President Robert Scott
Robert Scott is a nationally recognized scholar and teacher in the fields of contracts, commercial transactions and bankruptcy. Scott has delivered numerous papers and published extensively in law journals. He has co-authored five books on contracts and commercial transactions. Among his many articles are six that he co-authored with Prof. Charles Goetz that set the standard for the economic analysis of the law of contracts. Scott joined the Columbia faculty full-time in July 2006, accepting appointment as the Alfred McCormack Professor of Law and Director of the Center on Contract and Economic Organization. Prior to that time had been a frequent visiting professor at Columbia, most recently as Justin W. D'Atri Visiting Professor of Law, Business and Society from 2001-2006.
Scott served on the faculty of the University of Virginia School of Law from 1974 to 2006. He was Lewis F. Powell Jr. Professor of Law from 1982-2003. In 2003 he was named the inaugural recipient of the David and Mary Harrison Distinguished Professorship. From 1988-90 he held an appointment to the University of Virginia's Center for Advanced Studies. Scott first joined the Virginia faculty in 1974 from a professorship at William & Mary School of Law, where he earned his J.D.degree and was editor-in-chief of the William & Mary Law Review.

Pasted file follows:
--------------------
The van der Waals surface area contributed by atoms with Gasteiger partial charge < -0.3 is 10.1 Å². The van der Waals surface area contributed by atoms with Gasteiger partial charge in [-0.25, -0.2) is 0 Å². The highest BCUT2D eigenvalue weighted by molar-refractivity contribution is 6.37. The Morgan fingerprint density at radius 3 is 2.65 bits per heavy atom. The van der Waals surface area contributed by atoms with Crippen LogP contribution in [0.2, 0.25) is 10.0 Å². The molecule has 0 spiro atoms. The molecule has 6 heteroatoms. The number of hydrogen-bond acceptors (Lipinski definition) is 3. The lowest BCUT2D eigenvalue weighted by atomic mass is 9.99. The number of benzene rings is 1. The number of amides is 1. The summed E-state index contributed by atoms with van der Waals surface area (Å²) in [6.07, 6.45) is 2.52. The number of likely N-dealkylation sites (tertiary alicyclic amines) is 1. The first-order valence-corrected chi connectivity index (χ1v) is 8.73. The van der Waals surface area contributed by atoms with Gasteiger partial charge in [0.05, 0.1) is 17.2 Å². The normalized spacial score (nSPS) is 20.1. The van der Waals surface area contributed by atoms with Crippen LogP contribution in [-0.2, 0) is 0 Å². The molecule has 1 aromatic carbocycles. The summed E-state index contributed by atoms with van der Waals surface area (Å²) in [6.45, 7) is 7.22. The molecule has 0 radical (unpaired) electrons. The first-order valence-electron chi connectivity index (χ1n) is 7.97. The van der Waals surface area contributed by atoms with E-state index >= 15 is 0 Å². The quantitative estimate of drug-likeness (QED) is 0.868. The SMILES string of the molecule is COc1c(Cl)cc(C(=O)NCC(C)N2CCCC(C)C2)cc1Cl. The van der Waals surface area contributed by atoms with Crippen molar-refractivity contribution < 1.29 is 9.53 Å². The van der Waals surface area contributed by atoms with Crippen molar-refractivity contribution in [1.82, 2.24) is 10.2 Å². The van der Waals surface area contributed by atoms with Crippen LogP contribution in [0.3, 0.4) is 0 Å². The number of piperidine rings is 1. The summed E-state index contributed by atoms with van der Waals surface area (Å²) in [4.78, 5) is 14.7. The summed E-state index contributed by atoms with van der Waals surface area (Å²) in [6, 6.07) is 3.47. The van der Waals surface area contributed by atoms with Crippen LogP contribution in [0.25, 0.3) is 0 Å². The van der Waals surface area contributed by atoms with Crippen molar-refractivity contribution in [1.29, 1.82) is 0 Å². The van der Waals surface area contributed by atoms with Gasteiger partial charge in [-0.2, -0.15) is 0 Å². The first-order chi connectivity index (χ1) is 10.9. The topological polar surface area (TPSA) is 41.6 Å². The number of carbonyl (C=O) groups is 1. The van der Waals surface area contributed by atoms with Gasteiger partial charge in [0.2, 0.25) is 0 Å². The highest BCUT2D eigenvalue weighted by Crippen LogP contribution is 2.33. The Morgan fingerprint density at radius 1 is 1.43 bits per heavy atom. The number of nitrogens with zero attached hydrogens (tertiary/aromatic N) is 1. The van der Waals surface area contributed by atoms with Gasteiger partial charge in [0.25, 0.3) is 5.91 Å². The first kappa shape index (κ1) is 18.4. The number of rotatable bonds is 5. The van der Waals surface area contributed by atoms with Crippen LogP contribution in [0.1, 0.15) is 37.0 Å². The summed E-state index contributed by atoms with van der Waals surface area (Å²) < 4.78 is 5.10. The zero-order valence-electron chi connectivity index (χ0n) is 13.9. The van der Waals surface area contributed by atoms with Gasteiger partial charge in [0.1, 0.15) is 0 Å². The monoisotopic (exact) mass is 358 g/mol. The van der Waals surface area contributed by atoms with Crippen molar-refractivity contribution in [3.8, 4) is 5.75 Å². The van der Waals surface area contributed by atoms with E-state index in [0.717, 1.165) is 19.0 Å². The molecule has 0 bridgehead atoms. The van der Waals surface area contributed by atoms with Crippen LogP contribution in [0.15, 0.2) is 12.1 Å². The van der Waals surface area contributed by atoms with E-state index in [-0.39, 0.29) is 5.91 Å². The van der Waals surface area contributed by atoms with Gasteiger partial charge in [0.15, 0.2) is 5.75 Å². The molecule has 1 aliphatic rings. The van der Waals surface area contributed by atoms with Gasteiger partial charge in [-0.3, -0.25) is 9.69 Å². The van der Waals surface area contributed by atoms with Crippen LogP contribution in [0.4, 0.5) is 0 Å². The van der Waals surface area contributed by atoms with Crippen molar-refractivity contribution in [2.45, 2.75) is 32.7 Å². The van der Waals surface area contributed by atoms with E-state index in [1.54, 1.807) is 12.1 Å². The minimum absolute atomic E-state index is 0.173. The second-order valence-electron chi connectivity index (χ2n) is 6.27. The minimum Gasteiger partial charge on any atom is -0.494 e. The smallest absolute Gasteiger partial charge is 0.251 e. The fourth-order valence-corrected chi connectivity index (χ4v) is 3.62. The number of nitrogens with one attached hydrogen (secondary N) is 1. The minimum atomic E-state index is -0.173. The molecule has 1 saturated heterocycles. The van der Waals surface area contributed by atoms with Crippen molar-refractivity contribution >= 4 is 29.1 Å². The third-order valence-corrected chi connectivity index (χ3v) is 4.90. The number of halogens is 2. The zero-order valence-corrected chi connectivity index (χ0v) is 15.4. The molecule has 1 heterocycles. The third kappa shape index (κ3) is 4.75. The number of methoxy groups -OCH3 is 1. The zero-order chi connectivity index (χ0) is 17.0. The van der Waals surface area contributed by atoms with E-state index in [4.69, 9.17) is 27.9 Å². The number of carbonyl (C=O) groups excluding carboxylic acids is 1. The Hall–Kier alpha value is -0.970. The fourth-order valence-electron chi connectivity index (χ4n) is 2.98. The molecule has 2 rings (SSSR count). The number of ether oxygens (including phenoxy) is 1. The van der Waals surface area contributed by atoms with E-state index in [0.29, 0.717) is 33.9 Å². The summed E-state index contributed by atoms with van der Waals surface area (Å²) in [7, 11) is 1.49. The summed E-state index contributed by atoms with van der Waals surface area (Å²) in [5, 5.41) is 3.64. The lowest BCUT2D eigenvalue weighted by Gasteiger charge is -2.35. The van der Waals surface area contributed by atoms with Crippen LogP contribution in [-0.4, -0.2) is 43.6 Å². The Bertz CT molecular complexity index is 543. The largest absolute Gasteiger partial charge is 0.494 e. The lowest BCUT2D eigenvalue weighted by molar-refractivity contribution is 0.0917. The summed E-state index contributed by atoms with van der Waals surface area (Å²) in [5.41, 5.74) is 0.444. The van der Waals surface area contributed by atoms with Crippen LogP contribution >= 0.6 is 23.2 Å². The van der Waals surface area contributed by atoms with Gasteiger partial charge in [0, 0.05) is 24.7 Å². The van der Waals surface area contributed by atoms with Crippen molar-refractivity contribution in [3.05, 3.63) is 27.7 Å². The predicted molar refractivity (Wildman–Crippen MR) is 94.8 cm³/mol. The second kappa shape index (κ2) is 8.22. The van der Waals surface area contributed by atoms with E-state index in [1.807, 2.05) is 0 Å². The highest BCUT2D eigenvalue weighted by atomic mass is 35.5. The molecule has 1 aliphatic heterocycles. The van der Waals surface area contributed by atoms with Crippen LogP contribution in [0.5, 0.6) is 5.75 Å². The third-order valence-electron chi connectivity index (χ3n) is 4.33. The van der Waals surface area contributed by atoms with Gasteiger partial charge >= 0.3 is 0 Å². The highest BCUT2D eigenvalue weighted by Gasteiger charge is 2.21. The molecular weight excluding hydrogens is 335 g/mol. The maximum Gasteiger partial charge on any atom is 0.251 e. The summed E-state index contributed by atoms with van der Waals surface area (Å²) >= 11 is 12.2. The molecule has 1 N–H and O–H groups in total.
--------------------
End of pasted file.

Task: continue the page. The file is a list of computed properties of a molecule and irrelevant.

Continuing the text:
Scott has been a fellow of the American Academy of Arts & Sciences since1999 and is a life member of the fellows of the American Bar Foundation and a member of the American Law Institute. He served as a member of the Uniform Commercial Code Article 9 Study Committee and the Article 2 Drafting Committee. He has chaired the Association of American Law Schools' Sections on Contract Law, Law and Economics, and Commercial and Consumer Law. He also founded the Legal Studies Workshop at Virginia.
Scott served as dean of the Virginia Law School from 1991 to 2001. During his tenure, the Law School embarked upon a highly successful capital campaign, at the time raising more money than any other law school in history; completed a $50 million renovation of the Law Grounds; and instituted a number of curricular enhancements. He served as President of the American Law Deans Association from 1999-2001. In October 2004, Scott was presented the Thomas Jefferson Award, the highest honor granted by the University of Virginia.